Please ensure Javascript is enabled for purposes of website accessibility
NASA Satellite Images Tell the Story of California's Growing Snowpack
gvw_ap_news
By Associated Press
Published 2 months ago on
February 23, 2024

Share

Getting your Trinity Audio player ready...

State snowpack was 28% of normal on Jan. 1. It’s 86% of normal today.

More storms are forming over the Pacific Ocean.

Downtown LA has already gotten 17.8 inches of rain this water season.


After a dry start to winter, California’s wet season is finally well underway.

December downpours sent water racing through streets in coastal Ventura County and the city of Santa Barbara. Flash floods hit San Diego in late January, and back-to-back atmospheric river-fueled storms arrived earlier this month, causing wind damage in Northern California and hundreds of mudslides in Los Angeles. Yet another storm blew through over Presidents Day weekend.

The frequent deluges have fended off a return to the drought that has plagued the state over the past decade. Some parts of California are so wet these days that even Death Valley National Park has a lake big enough for kayakers. Still, the state is not on pace for a repeat of last year’s epic rain. And the mountains haven’t seen nearly as much snow as a year ago.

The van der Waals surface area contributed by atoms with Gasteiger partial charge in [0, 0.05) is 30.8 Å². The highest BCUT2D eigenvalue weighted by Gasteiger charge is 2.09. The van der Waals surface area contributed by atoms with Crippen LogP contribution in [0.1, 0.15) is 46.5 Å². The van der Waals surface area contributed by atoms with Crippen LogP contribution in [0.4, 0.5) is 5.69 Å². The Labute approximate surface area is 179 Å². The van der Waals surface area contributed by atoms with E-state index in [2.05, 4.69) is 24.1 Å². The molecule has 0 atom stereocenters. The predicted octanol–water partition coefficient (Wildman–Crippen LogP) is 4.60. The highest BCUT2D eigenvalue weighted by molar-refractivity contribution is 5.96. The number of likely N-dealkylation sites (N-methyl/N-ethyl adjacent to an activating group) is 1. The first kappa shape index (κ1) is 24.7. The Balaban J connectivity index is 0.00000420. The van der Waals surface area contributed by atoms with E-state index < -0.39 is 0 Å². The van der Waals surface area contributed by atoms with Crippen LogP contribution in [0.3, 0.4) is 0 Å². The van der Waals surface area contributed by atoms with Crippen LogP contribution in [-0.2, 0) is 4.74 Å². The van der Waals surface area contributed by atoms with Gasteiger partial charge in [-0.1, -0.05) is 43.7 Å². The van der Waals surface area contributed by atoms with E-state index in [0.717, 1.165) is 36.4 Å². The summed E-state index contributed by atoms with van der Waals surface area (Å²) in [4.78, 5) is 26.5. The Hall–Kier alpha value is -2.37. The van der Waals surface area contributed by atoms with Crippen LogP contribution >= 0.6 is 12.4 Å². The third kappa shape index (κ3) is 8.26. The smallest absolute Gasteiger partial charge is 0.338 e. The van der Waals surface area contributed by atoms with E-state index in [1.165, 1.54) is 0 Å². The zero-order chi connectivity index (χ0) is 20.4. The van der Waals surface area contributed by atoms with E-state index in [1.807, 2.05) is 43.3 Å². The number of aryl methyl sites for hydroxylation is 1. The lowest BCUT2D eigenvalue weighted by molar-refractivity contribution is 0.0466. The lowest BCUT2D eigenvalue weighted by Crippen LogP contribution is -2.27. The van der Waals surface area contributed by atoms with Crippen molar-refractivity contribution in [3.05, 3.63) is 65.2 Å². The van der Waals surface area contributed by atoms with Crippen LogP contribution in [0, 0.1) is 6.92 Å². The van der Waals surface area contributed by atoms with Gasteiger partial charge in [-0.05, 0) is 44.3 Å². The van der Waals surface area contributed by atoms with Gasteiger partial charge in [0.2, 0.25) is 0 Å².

Here’s a look at California’s winter so far:

WHAT ABOUT SNOW?

The vital Sierra Nevada snowpack, which normally supplies about 30% of California water when it melts, has rebounded somewhat from a slow start.

In addition, forecasts indicate that more storms are building over the Pacific Ocean. If they materialize, the snowpack will get an additional boost.

The snowpack’s water content Wednesday was 86% of normal amounts to date and 69% of the April 1 average, when it is normally at its peak, according to the state Department of Water Resources.

On Jan. 30, the water content was just 52% of the average for that date — a far cry from a year earlier when it was around 200% of its average content, thanks to repeated atmospheric rivers that dramatically ended California’s driest three-year period on record.

HAS ALL THIS RAIN HELPED?

Downtown Los Angeles has received nearly 17.8 inches of rain, already more than an entire year’s worth of annual precipitation, which is measured from Oct. 1 to Sept. 30 of the following year. This is now the fourth-wettest February in downtown since since weather records began in 1877, according to the National Weather Service.

But while rainfall has reached historic levels in Southern California, it remains to be seen if the year will be regarded as very wet for the state overall.